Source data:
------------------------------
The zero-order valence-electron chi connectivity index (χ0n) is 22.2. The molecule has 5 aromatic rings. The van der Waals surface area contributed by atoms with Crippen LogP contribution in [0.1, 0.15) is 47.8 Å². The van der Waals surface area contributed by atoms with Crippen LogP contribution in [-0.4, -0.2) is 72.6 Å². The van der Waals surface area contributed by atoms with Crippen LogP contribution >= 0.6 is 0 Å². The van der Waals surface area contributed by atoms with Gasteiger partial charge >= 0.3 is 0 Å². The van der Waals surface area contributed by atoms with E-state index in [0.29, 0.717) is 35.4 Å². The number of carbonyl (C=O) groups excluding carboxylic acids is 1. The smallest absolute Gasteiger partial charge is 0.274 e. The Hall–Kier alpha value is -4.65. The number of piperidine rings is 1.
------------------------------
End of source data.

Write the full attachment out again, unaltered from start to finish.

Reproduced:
The zero-order valence-electron chi connectivity index (χ0n) is 22.2. The molecule has 5 aromatic rings. The van der Waals surface area contributed by atoms with Crippen LogP contribution in [0.1, 0.15) is 47.8 Å². The van der Waals surface area contributed by atoms with Crippen LogP contribution in [-0.4, -0.2) is 72.6 Å². The van der Waals surface area contributed by atoms with Crippen LogP contribution >= 0.6 is 0 Å². The van der Waals surface area contributed by atoms with Gasteiger partial charge >= 0.3 is 0 Å². The van der Waals surface area contributed by atoms with E-state index in [0.29, 0.717) is 35.4 Å². The number of carbonyl (C=O) groups excluding carboxylic acids is 1. The smallest absolute Gasteiger partial charge is 0.274 e. The Hall–Kier alpha value is -4.65. The number of piperidine rings is 1.